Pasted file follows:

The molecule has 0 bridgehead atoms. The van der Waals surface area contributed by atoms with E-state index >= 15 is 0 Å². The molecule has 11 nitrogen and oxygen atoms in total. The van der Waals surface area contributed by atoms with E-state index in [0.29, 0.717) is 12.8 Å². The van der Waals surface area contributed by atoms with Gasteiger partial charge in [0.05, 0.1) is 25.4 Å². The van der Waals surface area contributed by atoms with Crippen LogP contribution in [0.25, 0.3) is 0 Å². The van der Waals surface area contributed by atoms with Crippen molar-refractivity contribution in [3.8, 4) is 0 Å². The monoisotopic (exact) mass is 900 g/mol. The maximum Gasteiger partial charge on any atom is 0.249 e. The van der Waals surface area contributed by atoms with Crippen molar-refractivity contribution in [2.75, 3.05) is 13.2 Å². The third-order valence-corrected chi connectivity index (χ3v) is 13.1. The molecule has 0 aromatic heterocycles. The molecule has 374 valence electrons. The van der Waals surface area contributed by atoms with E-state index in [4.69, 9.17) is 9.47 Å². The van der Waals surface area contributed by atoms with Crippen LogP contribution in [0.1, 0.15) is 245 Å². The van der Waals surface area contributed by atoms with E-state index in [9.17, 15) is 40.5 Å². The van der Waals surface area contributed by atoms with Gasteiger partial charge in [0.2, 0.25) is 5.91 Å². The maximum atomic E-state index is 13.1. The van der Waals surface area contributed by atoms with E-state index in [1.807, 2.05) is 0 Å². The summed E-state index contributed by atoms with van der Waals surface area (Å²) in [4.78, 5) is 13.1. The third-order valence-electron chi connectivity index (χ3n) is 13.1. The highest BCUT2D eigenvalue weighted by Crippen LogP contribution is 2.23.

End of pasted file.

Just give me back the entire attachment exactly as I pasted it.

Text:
The molecule has 0 bridgehead atoms. The van der Waals surface area contributed by atoms with E-state index >= 15 is 0 Å². The molecule has 11 nitrogen and oxygen atoms in total. The van der Waals surface area contributed by atoms with E-state index in [0.29, 0.717) is 12.8 Å². The van der Waals surface area contributed by atoms with Gasteiger partial charge in [0.05, 0.1) is 25.4 Å². The van der Waals surface area contributed by atoms with Crippen LogP contribution in [0.25, 0.3) is 0 Å². The van der Waals surface area contributed by atoms with Crippen molar-refractivity contribution in [3.8, 4) is 0 Å². The monoisotopic (exact) mass is 900 g/mol. The maximum Gasteiger partial charge on any atom is 0.249 e. The van der Waals surface area contributed by atoms with Crippen molar-refractivity contribution in [2.75, 3.05) is 13.2 Å². The third-order valence-corrected chi connectivity index (χ3v) is 13.1. The molecule has 0 aromatic heterocycles. The molecule has 374 valence electrons. The van der Waals surface area contributed by atoms with E-state index in [4.69, 9.17) is 9.47 Å². The van der Waals surface area contributed by atoms with Crippen LogP contribution in [0.1, 0.15) is 245 Å². The van der Waals surface area contributed by atoms with E-state index in [9.17, 15) is 40.5 Å². The van der Waals surface area contributed by atoms with Gasteiger partial charge in [0.2, 0.25) is 5.91 Å². The maximum atomic E-state index is 13.1. The van der Waals surface area contributed by atoms with E-state index in [1.807, 2.05) is 0 Å². The summed E-state index contributed by atoms with van der Waals surface area (Å²) in [4.78, 5) is 13.1. The third-order valence-electron chi connectivity index (χ3n) is 13.1. The highest BCUT2D eigenvalue weighted by Crippen LogP contribution is 2.23.